Nanocomposite of a chromium Prussian blue with TiO2. Redox reactions and the synthesis of Prussian blue molecule-based magnets

Stephen M. Holmes, Amy S. Whelpley, Gregory S. Girolami

Research output: Contribution to journalArticlepeer-review


The reaction of [NEt4]3[Cr(CN)6] with titanium(III) p-toluenesulfonate at a pH of 2 affords a gray solid whose metal content and spectroscopic and magnetic properties are fully consistent with it being a Prussian blue material of stoichiometry "TiIII[CrIII(CN)6] · H2O". The carbon, nitrogen, and hydrogen content, however, are not consistent with this stoichiometry, and further investigation showed that the gray material has a powder X-ray diffraction profile, infrared spectrum, and magnetic properties very similar to those of the "all-chromium" Prussian blue CrII[CrIII(CN)6]0.67 · 6H2O. All data, including the C, H, and N weight percentages, are consistent with the conclusion that the material isolated is a nanocomposite of CrII[CrIII(CN)6]0.67 · xH2O and TiO2 in the ratio of 1-1.6. These results suggest that TiIII reduces some of the [CrIII(CN)6]3- ions to generate TiIV and CrII; the former hydrolyzes to amorphous TiO2 · 2H2O, the latter loses its bound CN ligands and reacts with unreacted [CrIII(CN)6]3- ions to generate the crystalline all-chromium PB species. The electrochemical potentials suggest that the [CrIII(CN)6]3- ion should not be reduced by TiIII; evidently, this unfavorable reaction is driven by the insolubility of the reaction products. The results constitute a cautionary tale in two respects: first, that the characterization of Prussian blue materials must be conducted with care and, second, that the insolubility of Prussian blue analogues can sometimes drive reactions that in solution are thermodynamically unfavorable.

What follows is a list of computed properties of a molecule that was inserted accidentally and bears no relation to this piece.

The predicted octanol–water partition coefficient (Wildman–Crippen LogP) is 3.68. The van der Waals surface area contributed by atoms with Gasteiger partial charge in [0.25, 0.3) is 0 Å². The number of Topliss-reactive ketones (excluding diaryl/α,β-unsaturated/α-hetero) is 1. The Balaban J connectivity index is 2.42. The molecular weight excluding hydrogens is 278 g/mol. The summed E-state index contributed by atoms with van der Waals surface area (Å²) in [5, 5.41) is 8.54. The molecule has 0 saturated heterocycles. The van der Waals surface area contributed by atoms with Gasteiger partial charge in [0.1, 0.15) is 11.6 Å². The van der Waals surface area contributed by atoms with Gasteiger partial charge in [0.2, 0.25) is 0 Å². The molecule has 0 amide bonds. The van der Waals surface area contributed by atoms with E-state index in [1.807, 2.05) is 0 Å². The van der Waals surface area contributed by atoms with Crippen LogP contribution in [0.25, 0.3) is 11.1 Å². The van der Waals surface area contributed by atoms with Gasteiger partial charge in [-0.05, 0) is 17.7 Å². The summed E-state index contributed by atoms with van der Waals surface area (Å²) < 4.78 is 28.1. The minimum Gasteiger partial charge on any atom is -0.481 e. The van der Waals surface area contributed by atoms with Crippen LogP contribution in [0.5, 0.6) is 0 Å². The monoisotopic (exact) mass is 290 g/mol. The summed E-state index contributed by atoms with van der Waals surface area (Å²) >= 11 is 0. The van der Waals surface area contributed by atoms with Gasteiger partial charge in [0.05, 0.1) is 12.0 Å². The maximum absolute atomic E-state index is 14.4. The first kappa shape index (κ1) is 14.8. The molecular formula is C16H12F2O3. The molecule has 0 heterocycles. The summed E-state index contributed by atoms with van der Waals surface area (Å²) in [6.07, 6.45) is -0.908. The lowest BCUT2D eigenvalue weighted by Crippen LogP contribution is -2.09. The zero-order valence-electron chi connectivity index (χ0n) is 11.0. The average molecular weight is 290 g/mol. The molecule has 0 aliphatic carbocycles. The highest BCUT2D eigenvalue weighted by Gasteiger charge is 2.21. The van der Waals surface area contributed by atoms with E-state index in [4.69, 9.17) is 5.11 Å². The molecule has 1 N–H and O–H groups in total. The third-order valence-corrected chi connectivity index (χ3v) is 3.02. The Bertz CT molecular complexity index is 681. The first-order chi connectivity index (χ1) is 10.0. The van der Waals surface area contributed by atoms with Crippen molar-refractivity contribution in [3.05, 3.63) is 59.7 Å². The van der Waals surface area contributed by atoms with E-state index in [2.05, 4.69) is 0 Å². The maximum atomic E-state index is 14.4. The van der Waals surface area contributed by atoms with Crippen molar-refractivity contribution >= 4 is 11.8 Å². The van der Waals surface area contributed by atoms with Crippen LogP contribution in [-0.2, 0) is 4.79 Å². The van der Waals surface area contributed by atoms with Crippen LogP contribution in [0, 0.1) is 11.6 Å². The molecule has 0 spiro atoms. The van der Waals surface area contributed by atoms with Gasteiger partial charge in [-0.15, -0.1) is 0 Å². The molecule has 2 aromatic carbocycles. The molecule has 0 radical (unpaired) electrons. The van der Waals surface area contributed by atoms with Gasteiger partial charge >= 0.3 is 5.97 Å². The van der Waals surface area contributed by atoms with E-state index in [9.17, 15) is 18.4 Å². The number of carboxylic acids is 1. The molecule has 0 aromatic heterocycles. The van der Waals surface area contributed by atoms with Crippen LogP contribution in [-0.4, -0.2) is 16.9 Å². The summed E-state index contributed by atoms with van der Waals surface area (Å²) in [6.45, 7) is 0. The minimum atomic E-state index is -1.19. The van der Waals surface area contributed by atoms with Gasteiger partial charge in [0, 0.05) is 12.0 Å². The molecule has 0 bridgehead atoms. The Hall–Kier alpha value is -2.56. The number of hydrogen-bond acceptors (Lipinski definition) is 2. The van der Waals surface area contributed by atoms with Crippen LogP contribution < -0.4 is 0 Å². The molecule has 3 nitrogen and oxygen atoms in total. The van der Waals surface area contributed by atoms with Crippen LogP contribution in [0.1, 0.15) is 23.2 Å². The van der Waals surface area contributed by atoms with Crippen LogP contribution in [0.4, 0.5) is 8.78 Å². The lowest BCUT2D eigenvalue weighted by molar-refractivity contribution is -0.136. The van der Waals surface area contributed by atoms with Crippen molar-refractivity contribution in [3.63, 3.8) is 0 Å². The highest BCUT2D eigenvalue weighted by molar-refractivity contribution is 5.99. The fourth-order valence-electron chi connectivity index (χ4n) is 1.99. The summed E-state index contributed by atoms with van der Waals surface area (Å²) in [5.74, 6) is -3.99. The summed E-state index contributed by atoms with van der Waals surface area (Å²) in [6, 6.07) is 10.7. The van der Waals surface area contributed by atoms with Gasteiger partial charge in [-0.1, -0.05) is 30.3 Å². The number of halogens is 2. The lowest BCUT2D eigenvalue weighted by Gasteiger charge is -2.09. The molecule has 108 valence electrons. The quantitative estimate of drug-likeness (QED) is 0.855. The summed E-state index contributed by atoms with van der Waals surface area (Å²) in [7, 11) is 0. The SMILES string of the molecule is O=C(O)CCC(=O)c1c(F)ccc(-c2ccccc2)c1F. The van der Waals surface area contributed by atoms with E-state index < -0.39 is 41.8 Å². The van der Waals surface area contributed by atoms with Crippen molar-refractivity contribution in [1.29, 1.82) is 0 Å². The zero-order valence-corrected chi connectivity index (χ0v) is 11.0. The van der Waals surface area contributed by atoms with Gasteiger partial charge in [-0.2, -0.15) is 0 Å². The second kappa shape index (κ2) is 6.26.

Original languageEnglish (US)
Pages (from-to)2291-2298
Number of pages8
Issue number9-11
StatePublished - Jun 15 2007


  • Hexacyanometalate
  • Hydrolysis
  • Magnetic
  • Nanocomposite
  • Prussian blue
  • Redox
  • Titanium dioxide

ASJC Scopus subject areas

  • Physical and Theoretical Chemistry
  • Inorganic Chemistry
  • Materials Chemistry


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